If you're unfamiliar with the name, she was an English feminist and political leader who was primarily known for her campaign of suffrage to secure the vote for women.
In 1875 she co-founded Newnham College, Cambridge, improving women's opportunities for higher education.
A memorial incription added to the monument of Henry Fawcett in Westminster Abbey in 1932 reads that she:
Won citizenship for women.
The Times columnist Daniel Finkelstein recently wrote a column about the erecting of a statue of Millicent Fawcett in Parliament Square - given that the 11 statues of historical political figures currently only commemorate men.
He wrote in his eloquent piece:
In Parliament Square we will also be erecting a monument that says to all who visit Britain and all who want to live here that we have decided that equality for women is one of the great British values, and the insistence upon it one of the things that — however imperfect we are at it — makes us British.
He is of course, correct.
However, some disagreed.
One commenter wrote:
An outrider on the road to women's suffrage and equality. Never heard of her and could care less about who stole her or her husband's purse in 1877. If history bypassed this lady there is probably a reason. Put her statue up, but most people will pass it by and say the same as me:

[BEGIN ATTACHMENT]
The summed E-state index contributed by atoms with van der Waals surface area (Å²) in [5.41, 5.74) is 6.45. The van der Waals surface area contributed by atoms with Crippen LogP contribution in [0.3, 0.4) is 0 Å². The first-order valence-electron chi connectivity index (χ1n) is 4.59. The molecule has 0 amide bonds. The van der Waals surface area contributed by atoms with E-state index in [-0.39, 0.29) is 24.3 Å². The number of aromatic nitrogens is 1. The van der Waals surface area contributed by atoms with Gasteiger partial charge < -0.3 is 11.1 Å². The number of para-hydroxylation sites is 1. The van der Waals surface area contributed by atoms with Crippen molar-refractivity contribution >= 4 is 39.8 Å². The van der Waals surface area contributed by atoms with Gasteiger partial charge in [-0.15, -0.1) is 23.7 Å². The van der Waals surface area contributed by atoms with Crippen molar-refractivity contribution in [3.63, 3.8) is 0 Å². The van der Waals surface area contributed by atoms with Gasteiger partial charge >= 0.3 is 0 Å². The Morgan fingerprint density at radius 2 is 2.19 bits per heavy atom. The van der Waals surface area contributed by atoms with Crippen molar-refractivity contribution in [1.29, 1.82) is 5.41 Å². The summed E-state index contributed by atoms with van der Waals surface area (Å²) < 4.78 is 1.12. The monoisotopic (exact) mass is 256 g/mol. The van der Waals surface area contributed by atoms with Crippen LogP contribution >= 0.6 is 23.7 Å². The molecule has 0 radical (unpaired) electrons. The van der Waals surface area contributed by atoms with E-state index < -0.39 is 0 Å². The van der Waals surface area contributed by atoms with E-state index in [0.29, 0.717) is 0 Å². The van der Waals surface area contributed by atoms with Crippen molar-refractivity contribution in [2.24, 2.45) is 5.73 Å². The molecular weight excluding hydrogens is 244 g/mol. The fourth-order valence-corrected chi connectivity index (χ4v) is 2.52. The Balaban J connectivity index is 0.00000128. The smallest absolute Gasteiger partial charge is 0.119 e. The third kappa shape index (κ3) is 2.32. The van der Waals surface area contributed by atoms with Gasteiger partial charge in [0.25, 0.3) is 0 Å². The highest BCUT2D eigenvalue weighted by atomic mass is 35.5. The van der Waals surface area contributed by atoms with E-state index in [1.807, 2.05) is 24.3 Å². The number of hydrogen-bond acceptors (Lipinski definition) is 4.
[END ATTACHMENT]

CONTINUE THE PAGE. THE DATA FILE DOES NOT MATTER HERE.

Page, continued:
To which FInkelstein replied:
We all have gaps in our knowledge, of course, even on important things. And we all try and fill those gaps when the opportunity arises.
In your case, however, you are an outlier. I am most impressed. People often try and cover for their ignorance and to imply (even when untrue) that they are keen to learn. You, however, have the courage to boast of it in a national newspaper.
The campaign to erect a statue of Millicent Fawcett is led by Caroline Criado-Perez, a feminist writer who noticed and tweeted the reply:
She also had a few follow-up points:
A statue of Dame Millicent Fawcett is to be erected in Parliament Square next year to commemorate the 100 years since women gained the vote in the UK.
Chief Executive of the Fawcett Society, Sam Smethers, said:
We are delighted that Millicent Fawcett, the woman who led the constitutional campaign for votes for women, will finally be honoured.
A statue of her in Parliament Square will be a fitting tribute. Her contribution was great but she has been overlooked and unrecognised until now. By honouring her we also honour the wider suffrage movement. The Fawcett Society will be using the centenary next year to tell that story in all its diversity.
None of this would have happened without the campaign that Caroline Criado-Perez launched last year for a suffrage statue in Parliament Square. That campaign won widespread support from J.K. Rowling to the Mayor of London. This statue is also a tribute to her and a testament to what one woman can achieve on behalf of all women.